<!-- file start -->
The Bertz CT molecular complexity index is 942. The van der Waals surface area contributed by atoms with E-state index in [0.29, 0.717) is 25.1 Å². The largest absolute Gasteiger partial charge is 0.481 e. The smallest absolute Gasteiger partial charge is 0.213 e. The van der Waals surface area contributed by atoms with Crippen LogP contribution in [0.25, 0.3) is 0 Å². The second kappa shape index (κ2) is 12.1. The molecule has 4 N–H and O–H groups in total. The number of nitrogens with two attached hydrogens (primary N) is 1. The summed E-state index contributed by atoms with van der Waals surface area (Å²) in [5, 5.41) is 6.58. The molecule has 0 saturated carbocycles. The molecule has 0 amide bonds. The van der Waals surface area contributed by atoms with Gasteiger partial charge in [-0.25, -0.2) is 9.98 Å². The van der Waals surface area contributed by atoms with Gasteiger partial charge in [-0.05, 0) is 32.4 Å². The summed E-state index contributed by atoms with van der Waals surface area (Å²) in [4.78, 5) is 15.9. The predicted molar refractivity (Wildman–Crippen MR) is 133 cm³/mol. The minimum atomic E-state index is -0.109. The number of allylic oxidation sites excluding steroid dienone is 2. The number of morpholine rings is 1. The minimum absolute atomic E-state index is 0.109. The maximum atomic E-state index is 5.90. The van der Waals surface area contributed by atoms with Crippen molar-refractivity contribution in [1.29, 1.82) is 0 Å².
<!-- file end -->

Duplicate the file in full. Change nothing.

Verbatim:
The Bertz CT molecular complexity index is 942. The van der Waals surface area contributed by atoms with E-state index in [0.29, 0.717) is 25.1 Å². The largest absolute Gasteiger partial charge is 0.481 e. The smallest absolute Gasteiger partial charge is 0.213 e. The van der Waals surface area contributed by atoms with Crippen LogP contribution in [0.25, 0.3) is 0 Å². The second kappa shape index (κ2) is 12.1. The molecule has 4 N–H and O–H groups in total. The number of nitrogens with two attached hydrogens (primary N) is 1. The summed E-state index contributed by atoms with van der Waals surface area (Å²) in [5, 5.41) is 6.58. The molecule has 0 saturated carbocycles. The molecule has 0 amide bonds. The van der Waals surface area contributed by atoms with Gasteiger partial charge in [-0.25, -0.2) is 9.98 Å². The van der Waals surface area contributed by atoms with Gasteiger partial charge in [-0.05, 0) is 32.4 Å². The summed E-state index contributed by atoms with van der Waals surface area (Å²) in [4.78, 5) is 15.9. The predicted molar refractivity (Wildman–Crippen MR) is 133 cm³/mol. The minimum atomic E-state index is -0.109. The number of allylic oxidation sites excluding steroid dienone is 2. The number of morpholine rings is 1. The minimum absolute atomic E-state index is 0.109. The maximum atomic E-state index is 5.90. The van der Waals surface area contributed by atoms with Crippen molar-refractivity contribution in [1.29, 1.82) is 0 Å².